When the B.C. Liberals froze out Moe Gill for the party nomination in the Abbotsford South constituency last fall, they soured the long-standing friendship between the would-be candidate and cabinet minister Mike de Jong.
The two men went back 20 years together in the political arena.
Gill, a raspberry farmer and leader of the Indo-Canadian community, helped de Jong win his first byelection as a B.C. Liberal in 1994, a skin-of-his-teeth 42-vote victory over Social Credit legend Grace McCarthy in what proved to be her last hurrah in politics.
After de Jong was elevated to cabinet, Gill, by then an Abbotsford city council member, travelled to India with him on three separate trade missions, providing introductions.
Gill supported de Jong in what turned out to be a fourth-place finish in the B.C. Liberal leadership race in 2011.
De Jong reciprocated by encouraging Gill to seek the Liberal nomination in Abbotsford South, then held by John van Dongen, a maverick MLA increasingly on the outs with new premier Christy Clark.
When van Dongen left the caucus last spring, Gill, believing he had de Jong's tacit support, moved to take control of the Liberal riding association in Abbotsford South.
Then the blindsiding.
Turned out the folks at Liberal party headquarters had their eye on criminologist Darryl Plecas as a replacement for van Don-gen. Gill was flatly refused the chance to go head-to-head with Plecas for the nomination and pressured to run in a neighbouring riding. He agreed, then reversed himself, believing the last-minute bid for the other nomination was beyond reach, and instead went public with his humiliation.
"They pulled the rug out from under my feet (and) I've been working for this party for a long time, " Gill told reporter Christina Toth of the Abbotsford Times.
He expressed disgust that his pal Mike de Jong had failed to come to his aid.
"I treated him like a brother but I don't think I will shake his hand anymore."
Where was de Jong in all this? Dispensing sympathy but little else. He stood four-square with the party brass at the Nov. 22 meeting where the Liberals completed the coronation of Plecas as the party nominee.
"On a night of celebration, we're also aware there are members of the family who could be hurting," said de Jong. "It's our job to lift those people up, to bring them back in. What links us as free enterprisers is more important than the obstacles ... that temporarily drive us apart. The goal we share is bigger than any one of us individuals."
Later, he told reporter Toth that he'd been unaware of what was happening with Gill and he'd be reaching out to him "in my own quiet way."
To no avail, as it turned out.
"We will exact our revenge," one of Gill's supporters had vowed after the freeze-out of his man in Abbotsford South. "Just watch us." And so they did.
The watching game ended Wednesday morning with a press release headed, "Moe Gill fights back for our community! Moe Gill says 'no' to the Liberal leadership team."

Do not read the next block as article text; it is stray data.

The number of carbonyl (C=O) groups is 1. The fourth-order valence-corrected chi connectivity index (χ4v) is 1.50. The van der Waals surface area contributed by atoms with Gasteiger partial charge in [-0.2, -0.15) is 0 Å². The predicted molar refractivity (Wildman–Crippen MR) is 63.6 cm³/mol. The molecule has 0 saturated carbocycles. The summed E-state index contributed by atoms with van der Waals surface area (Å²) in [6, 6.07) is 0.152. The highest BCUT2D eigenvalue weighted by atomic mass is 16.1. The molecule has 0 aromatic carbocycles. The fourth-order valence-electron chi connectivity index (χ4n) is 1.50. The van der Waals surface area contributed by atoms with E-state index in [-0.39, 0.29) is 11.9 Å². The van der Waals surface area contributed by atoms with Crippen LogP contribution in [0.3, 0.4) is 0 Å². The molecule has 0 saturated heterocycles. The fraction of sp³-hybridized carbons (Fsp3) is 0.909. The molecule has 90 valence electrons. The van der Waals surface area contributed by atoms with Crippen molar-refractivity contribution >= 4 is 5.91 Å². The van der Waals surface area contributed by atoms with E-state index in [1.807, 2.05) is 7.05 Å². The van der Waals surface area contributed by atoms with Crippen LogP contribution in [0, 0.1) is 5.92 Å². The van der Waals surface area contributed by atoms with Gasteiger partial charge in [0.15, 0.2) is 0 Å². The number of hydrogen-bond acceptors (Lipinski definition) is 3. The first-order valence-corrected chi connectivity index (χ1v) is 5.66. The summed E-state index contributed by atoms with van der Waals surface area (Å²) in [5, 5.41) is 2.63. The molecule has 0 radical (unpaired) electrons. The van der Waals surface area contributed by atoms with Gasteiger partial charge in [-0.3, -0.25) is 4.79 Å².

Instead he'd be running as an independent candidate in Abbotsford West, bailiwick of - yes! - his former friend Mike de Jong.
With Gill planning to make the formal announcement of his intentions this Sunday, the release supplied his rationale for the decision to run as an independent and not in Abbotsford South.
"As most of you know, Moe had intended to run as a member of the Liberal Party but he, along with others to follow, were treated with great disrespect by the Liberal leadership team."
Rubbing it in, the release went on to say that after his own rough treatment at the hands of the party, "Moe Gill gained great respect, understanding and support for John van Dongen and his decision to leave the party and run as an independent.
"All of which must be enormously satisfying to van Don-gen. For awhile there, it looked as if Gill was coming after him with de Jong's backing. Now, thanks to the party's clumsy handing of things, Gill is instead going after de Jong.
Apart from the delicious irony, this latest development in Abbotsford comes just a week after that ugly episode in Boundary-Similkameen, where the Liberals forced out incumbent MLA John Slater, over undefined personal failings.
All part of the Liberal drive for "renewal," a sometimes heavy-handed effort that has been part of a roughly 40-per-cent turnover in the caucus lineup that the current premier inherited from her predecessor.
Still, to keep these events in perspective, one also has to note the outcomes of earlier nomination flaps.
Remember Bob Chisholm, Allan Warnke, Jeremy Dalton, Paul Nettleton and Bonnie McKinnon? Each was elected as a Liberal. Each sought re-election as an independent. They all lost.
Moe Gill is probably headed for footnote status in the coming campaign as well. But for now, he provides another cause for controversy among Liberals, another embarrassment that the governing party surely didn't need.
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